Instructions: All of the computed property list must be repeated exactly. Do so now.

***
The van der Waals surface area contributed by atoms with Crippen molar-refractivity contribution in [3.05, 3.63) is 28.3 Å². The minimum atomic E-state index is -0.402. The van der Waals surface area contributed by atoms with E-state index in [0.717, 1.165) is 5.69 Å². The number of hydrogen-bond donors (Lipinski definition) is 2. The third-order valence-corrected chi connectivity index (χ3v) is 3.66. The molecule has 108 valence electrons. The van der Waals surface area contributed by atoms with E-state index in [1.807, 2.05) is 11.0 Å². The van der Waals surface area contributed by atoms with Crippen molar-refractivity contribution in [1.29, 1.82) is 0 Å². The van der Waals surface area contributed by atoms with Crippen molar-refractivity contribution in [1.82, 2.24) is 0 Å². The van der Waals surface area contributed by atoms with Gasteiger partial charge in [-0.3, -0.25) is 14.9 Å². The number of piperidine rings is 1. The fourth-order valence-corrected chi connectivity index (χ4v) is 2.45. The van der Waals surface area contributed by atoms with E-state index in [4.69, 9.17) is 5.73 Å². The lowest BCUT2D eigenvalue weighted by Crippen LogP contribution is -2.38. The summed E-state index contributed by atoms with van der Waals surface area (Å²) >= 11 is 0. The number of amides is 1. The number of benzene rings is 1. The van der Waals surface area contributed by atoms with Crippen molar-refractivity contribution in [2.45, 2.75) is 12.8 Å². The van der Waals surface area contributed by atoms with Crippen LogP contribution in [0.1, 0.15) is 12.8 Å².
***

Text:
The van der Waals surface area contributed by atoms with Crippen molar-refractivity contribution in [3.05, 3.63) is 28.3 Å². The minimum atomic E-state index is -0.402. The van der Waals surface area contributed by atoms with E-state index in [0.717, 1.165) is 5.69 Å². The number of hydrogen-bond donors (Lipinski definition) is 2. The third-order valence-corrected chi connectivity index (χ3v) is 3.66. The molecule has 108 valence electrons. The van der Waals surface area contributed by atoms with E-state index in [1.807, 2.05) is 11.0 Å². The van der Waals surface area contributed by atoms with Crippen molar-refractivity contribution in [1.29, 1.82) is 0 Å². The van der Waals surface area contributed by atoms with Crippen molar-refractivity contribution in [1.82, 2.24) is 0 Å². The van der Waals surface area contributed by atoms with Gasteiger partial charge in [-0.3, -0.25) is 14.9 Å². The number of piperidine rings is 1. The fourth-order valence-corrected chi connectivity index (χ4v) is 2.45. The van der Waals surface area contributed by atoms with E-state index in [4.69, 9.17) is 5.73 Å². The lowest BCUT2D eigenvalue weighted by Crippen LogP contribution is -2.38. The summed E-state index contributed by atoms with van der Waals surface area (Å²) >= 11 is 0. The number of amides is 1. The number of benzene rings is 1. The van der Waals surface area contributed by atoms with Crippen molar-refractivity contribution in [2.45, 2.75) is 12.8 Å². The van der Waals surface area contributed by atoms with Crippen LogP contribution in [0.1, 0.15) is 12.8 Å².